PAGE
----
The computing means 13 computes the quantity of film mass in the intake manifold as follows ##EQU11## Here, the right member Mf represents the film mass quantity for the preceding cycle and the left member Mf is the newly estimated film mass quantity. Also, 1/τ represents the rate of vaporization of the film mass and X represents the rate of fuel deposition on the intake manifold wall to the injected fuel quantity (referred to as a deposition rate). Represented by ΔT is one cycle period of the computation by the blocks of FIG. 3. Thus, the following in the right member represents the quantity of fuel delivered to the cylinder by the vaporization of the film mass during one cycle period ##EQU12## Also, of the quantity of fuel actually injected per unit time the quantity of fuel deposition during the cycle period is given by the second term of the right member in the equation (11) or the following expression

XΔTΥGf              (13)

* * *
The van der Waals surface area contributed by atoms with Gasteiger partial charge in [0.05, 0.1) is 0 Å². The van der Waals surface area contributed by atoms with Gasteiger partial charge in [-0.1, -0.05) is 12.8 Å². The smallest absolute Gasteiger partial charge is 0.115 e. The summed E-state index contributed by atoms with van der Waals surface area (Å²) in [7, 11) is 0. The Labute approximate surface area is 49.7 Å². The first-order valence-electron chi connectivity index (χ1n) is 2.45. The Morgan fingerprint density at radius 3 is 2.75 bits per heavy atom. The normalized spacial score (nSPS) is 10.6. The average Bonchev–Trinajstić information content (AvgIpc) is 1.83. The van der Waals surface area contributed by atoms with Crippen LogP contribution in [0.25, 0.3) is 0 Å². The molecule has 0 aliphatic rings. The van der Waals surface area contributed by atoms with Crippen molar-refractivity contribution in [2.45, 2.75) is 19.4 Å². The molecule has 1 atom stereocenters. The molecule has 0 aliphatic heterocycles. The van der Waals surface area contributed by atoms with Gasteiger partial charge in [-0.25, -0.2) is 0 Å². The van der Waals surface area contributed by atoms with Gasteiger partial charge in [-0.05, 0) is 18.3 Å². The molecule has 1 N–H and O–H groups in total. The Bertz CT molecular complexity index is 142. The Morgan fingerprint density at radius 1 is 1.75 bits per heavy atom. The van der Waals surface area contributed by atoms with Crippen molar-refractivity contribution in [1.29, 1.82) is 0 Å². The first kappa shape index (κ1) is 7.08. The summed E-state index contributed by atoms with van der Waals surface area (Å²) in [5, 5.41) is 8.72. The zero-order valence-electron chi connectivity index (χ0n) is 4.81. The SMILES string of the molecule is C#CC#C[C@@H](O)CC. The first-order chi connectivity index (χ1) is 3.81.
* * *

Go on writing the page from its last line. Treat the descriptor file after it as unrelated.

While a description will be made later of ΥGf in consideration of the time relationship between the time per stroke and the cycle period of computation, the fuel injection quantity per unit time ΥGf resulting from the integration of the feedback correction factor Υ represents the quantity of fuel injected per unit time which is renewed in response to the application of a stroke start signal from the crank angle sensor. While the deposition rate X and the vaporization rate 1/τ (τ is a vaporization time constant) are obtained by experiments in accordance with the throttle position θth, the water temperature Tw, the manifold pressure P, the mass air flow Qa, etc., in this embodiment the deposition rate X is given as a function of the throttle position for purposes of simplicity, as follows ##EQU13## Also, the vaporization rate is given as a function of the water temperature as follows ##EQU14## Here, it is assumed that 1/τ=0.0266 when Tw ≦23 C.